""s that appear in the Google boilerplate in front of the actual book,
gross errors like "f" and "a" and "o" misidentified as "", and so on.

For the clustering I've ignored representatives that have less than 3
instances, just like I filtered out very rare representatives earlier.
Also note that this is based on the tight bounding boxes if the grapheme
images, I so far ignore their position relative to the baseline, so you
get some odd results for commas versus apostrophes and issues like that.

A notable problem is that many of the images are not cleanly separated,
cursive "ij" for instance cannot be split into two rectangles as they
overlap, but there is a bit of "dirt" on the edges in many of the images
due to issues like that. I suspect this would work a lot better if I had
a good method to remove that. I could make a simple solution like using
a 5x5 block to go over the image along the edges and, if all the pixels
on the edge are black, and all pixels on the opposing side of the block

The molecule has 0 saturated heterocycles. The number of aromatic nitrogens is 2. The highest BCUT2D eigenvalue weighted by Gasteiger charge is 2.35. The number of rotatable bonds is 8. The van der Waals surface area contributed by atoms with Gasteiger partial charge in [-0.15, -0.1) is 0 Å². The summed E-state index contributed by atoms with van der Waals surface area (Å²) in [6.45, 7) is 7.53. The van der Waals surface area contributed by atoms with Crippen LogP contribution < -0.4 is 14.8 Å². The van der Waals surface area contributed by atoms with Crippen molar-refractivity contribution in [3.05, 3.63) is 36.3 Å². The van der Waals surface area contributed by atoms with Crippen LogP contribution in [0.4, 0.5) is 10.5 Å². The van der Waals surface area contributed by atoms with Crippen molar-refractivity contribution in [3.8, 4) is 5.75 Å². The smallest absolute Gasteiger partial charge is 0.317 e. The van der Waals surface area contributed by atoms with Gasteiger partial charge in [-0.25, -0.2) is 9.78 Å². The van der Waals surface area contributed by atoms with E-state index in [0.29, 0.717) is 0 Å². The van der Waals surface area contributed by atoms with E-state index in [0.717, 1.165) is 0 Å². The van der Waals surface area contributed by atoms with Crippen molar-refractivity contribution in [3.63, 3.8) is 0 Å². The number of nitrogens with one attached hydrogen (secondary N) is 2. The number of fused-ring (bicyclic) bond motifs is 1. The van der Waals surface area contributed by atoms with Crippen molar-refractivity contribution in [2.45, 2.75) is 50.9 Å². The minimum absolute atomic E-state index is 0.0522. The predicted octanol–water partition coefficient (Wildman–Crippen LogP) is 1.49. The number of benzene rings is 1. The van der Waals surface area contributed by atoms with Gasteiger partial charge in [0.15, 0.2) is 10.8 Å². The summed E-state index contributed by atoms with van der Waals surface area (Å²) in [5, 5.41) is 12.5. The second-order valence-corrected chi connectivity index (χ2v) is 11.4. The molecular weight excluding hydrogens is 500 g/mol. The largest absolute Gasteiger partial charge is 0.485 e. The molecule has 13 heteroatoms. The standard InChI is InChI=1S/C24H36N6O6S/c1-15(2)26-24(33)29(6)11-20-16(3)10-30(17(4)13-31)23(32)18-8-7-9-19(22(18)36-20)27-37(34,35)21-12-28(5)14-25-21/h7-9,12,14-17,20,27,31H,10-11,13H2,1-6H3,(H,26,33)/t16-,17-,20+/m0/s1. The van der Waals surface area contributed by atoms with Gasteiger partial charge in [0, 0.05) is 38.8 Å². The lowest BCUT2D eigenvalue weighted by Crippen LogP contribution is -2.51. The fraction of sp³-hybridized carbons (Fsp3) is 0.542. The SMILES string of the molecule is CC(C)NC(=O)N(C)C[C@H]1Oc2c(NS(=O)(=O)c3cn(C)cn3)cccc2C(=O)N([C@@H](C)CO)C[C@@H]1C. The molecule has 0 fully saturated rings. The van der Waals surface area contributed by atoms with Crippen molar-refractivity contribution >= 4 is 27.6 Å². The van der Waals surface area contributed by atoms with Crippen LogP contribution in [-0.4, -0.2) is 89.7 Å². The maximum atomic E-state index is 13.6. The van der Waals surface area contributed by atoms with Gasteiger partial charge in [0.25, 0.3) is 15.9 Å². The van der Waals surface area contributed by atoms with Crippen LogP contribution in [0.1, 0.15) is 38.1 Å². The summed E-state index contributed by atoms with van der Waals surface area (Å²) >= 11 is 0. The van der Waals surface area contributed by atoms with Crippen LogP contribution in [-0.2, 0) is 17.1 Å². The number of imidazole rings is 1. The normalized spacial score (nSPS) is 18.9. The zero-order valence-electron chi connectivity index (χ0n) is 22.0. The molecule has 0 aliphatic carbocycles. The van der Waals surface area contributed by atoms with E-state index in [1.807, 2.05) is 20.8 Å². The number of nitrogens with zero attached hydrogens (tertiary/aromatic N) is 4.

are white, make all the pixels white, but so far I am not motivated to
do that.

Another obvious and anticipated problem is of course that this entirely
ignores characteristic differences; the difference between "" and ""
is usually in a very specific position, but my distance measure uses all
differences anywhere in the two images and considers them equally im-
portant, same for "l" and "t" and "u" and "n", and just like the input
classification makes many mistakes in that area, so does my code so far.
Since the OCR software considers "" and "" to be the same character,
and my code has no knowledge of those two being different either, there
would have to be some additional external input to tell these apart, at
least to do a better job than this currently does.

There are many errors in the table that seem obvious, so a next step is
to try finding those. For instance some ""s and some ""s are identi-